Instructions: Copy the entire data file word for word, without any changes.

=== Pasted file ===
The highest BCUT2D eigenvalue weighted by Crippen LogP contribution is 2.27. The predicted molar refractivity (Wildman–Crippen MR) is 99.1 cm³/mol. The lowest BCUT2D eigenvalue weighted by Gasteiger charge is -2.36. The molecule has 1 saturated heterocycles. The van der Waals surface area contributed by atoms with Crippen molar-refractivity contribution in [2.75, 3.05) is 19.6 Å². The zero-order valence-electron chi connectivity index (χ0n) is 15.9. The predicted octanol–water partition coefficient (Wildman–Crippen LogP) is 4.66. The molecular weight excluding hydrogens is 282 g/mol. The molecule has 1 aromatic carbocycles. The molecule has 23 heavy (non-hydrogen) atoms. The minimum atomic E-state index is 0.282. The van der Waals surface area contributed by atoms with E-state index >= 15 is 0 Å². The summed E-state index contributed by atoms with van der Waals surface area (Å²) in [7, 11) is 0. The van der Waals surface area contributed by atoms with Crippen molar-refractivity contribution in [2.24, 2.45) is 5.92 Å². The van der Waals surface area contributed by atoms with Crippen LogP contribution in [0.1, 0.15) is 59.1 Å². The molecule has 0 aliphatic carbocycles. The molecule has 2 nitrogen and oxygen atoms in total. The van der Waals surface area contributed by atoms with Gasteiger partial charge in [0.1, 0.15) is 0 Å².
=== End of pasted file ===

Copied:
The highest BCUT2D eigenvalue weighted by Crippen LogP contribution is 2.27. The predicted molar refractivity (Wildman–Crippen MR) is 99.1 cm³/mol. The lowest BCUT2D eigenvalue weighted by Gasteiger charge is -2.36. The molecule has 1 saturated heterocycles. The van der Waals surface area contributed by atoms with Crippen molar-refractivity contribution in [2.75, 3.05) is 19.6 Å². The zero-order valence-electron chi connectivity index (χ0n) is 15.9. The predicted octanol–water partition coefficient (Wildman–Crippen LogP) is 4.66. The molecular weight excluding hydrogens is 282 g/mol. The molecule has 1 aromatic carbocycles. The molecule has 23 heavy (non-hydrogen) atoms. The minimum atomic E-state index is 0.282. The van der Waals surface area contributed by atoms with E-state index >= 15 is 0 Å². The summed E-state index contributed by atoms with van der Waals surface area (Å²) in [7, 11) is 0. The van der Waals surface area contributed by atoms with Crippen molar-refractivity contribution in [2.24, 2.45) is 5.92 Å². The van der Waals surface area contributed by atoms with Crippen LogP contribution in [0.1, 0.15) is 59.1 Å². The molecule has 0 aliphatic carbocycles. The molecule has 2 nitrogen and oxygen atoms in total. The van der Waals surface area contributed by atoms with Gasteiger partial charge in [0.1, 0.15) is 0 Å².